Reading and technology careers go hand in hand. Those who can't set down and enjoy reading a book that stretches their technical abilities to some degree will find themselves struggling in this field. When I was young, I actually hated reading. What I found was that it was what everyone wanted me to read that I hated. Reading was fine, I just had to find stuff I enjoyed reading about. Even as a child, I preferred to pick up a book about wiring a home over reading "Tom Sawyer". I'm not saying that a technologist cannot enjoy fiction, but I am saying that he or she better enjoy non-fiction technical books. Technology is continually changing and anyone desiring growth in IT must continue to change as well. One of the best ways to do this is by reading. For those who find reading to be a chore, information technology may be a poor career choice.
Key #4--Strive to be an effective communicator
Technology is not just about technology. What I mean is that technology exists to support the business processes and other areas of society. As such, those with careers in information technology often find the need to interact with other areas of organizations. In some cases, there is a need to converse with those who could care less about technology. That's all fine and necessary. However, the shiny new routers, switches and servers in the datacenter are all but useless by themselves. They must do something to help someone. Therefore, we usually have to work with that "someone" to effectively understand what that "something" is. It is so important for those in information technology to listen closely and work toward effective conversations with those in their surroundings. This also includes being respectful.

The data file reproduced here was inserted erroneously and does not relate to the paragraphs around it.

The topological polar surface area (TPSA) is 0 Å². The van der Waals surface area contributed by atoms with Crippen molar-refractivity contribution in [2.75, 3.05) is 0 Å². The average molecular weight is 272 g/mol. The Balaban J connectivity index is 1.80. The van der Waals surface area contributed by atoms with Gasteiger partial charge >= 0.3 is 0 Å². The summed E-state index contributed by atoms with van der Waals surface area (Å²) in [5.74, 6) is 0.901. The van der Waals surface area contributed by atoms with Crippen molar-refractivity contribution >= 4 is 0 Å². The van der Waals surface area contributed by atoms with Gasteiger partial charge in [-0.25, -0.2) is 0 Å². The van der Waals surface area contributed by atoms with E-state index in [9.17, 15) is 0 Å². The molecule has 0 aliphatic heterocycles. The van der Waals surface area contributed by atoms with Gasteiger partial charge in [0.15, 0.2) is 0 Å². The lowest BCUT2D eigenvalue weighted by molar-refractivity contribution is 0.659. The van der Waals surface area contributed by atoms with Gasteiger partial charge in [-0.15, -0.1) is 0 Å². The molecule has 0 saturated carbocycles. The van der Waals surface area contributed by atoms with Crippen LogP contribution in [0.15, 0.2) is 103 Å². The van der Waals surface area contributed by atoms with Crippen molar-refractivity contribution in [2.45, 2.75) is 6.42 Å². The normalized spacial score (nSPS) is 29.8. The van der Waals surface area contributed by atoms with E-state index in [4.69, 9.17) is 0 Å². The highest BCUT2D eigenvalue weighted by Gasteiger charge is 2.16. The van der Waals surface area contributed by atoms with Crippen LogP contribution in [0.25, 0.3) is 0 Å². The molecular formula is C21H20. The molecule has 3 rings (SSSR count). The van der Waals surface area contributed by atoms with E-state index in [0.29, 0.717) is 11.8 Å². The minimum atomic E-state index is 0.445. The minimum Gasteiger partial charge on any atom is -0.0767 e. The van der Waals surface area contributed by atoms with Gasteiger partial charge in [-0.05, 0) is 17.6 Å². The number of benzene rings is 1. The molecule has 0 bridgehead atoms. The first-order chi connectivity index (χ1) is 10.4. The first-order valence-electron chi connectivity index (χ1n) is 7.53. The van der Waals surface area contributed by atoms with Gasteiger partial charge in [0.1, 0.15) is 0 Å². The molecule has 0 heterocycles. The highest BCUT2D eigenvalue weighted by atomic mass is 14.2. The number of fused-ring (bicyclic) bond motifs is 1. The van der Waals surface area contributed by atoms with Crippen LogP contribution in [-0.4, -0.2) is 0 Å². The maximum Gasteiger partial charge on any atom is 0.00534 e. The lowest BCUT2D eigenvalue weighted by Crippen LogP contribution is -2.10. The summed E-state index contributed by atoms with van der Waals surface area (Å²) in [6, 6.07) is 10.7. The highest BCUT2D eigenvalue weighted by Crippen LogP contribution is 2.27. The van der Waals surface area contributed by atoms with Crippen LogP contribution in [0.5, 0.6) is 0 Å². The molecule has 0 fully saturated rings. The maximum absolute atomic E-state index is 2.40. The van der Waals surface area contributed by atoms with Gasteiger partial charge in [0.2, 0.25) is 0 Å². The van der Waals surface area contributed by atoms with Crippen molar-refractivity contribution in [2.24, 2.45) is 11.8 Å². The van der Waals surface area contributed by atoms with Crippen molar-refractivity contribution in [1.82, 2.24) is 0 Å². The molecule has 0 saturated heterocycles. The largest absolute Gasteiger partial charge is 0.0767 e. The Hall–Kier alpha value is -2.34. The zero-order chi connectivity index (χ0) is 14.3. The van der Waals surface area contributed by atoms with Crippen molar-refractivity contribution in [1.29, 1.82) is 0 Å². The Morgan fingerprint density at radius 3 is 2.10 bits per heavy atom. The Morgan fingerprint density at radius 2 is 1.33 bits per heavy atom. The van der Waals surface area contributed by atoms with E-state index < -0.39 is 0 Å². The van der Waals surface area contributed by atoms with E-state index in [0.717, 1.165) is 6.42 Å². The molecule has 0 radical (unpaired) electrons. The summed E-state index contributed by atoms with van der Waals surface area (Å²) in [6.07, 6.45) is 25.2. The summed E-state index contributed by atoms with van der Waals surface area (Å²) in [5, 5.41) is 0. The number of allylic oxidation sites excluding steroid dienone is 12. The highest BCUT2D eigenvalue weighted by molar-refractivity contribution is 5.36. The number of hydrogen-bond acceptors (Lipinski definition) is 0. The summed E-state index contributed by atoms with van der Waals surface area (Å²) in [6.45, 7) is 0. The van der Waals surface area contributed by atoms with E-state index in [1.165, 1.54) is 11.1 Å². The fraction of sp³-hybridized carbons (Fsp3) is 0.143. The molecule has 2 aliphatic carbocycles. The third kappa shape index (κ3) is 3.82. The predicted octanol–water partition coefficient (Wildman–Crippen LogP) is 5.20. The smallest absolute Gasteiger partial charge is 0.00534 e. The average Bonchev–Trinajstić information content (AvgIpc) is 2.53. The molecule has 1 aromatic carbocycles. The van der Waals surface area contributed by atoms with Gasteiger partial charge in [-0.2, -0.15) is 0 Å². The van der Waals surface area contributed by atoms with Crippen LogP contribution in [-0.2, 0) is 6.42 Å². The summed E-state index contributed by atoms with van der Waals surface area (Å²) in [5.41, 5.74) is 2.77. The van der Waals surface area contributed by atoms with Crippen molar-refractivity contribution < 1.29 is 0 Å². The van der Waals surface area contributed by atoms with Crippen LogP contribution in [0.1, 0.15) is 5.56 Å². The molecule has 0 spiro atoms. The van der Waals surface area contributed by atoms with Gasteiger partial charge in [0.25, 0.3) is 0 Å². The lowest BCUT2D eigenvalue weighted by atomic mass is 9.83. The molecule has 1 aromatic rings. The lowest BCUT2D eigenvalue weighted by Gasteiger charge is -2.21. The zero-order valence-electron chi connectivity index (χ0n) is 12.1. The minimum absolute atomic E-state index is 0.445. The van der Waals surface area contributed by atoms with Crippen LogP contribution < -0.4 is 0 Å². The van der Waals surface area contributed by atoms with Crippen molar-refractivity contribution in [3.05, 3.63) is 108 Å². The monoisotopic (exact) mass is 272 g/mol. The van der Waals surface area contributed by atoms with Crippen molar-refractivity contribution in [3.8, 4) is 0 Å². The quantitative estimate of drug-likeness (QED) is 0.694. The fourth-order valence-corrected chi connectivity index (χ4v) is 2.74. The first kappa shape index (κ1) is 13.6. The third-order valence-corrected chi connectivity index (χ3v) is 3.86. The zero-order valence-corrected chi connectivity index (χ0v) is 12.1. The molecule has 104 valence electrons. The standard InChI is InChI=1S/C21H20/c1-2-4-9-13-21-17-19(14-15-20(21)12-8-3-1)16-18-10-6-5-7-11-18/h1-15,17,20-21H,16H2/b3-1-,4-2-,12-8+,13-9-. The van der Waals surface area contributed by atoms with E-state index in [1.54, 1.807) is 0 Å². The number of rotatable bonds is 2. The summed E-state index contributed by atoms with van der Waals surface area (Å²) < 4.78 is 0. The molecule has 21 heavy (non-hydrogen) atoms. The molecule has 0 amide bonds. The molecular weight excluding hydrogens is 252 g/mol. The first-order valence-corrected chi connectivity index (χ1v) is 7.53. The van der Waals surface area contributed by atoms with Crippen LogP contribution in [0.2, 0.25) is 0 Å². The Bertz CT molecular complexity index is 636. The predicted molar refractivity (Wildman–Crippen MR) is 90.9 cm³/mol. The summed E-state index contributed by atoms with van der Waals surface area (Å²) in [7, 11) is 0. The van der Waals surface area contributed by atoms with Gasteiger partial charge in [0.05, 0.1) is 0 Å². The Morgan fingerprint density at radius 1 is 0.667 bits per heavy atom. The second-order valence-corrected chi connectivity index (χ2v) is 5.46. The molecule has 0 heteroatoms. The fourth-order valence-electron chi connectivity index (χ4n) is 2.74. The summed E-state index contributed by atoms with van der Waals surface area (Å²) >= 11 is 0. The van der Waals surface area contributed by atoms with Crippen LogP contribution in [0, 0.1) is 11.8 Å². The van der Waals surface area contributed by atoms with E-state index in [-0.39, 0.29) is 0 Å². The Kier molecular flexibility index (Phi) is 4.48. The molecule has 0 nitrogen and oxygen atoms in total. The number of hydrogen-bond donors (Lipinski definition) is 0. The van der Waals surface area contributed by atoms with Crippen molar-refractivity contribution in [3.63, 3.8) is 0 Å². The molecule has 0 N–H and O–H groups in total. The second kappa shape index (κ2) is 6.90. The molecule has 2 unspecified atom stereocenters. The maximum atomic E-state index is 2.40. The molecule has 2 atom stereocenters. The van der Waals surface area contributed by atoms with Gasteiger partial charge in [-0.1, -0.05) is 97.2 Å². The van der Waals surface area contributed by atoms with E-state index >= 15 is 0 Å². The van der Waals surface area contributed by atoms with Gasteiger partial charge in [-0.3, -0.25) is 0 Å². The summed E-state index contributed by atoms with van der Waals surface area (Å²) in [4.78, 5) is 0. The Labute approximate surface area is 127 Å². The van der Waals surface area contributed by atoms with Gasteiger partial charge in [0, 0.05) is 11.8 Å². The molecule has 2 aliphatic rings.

Key #5--Be curious (but not on production equipment)
One trait that most who are really successful possess is curiosity. This part of how a person is "wired" facilitates learning. While it is important to try to understand status quo, it is also important to challenge it. This can lead to new ideas or designs. While there is a good chance that someone else has tried something similar, it is important experiment with it. Labbing something up just to see what happens often leads to a deeper understanding. Curiosity may have killed the cat, but I'm sure it made some geeks in silicon valley very rich. The only warning I have is not to experiment on a production network; that'd be called a "career limiting move".
Key #6--Participate and Share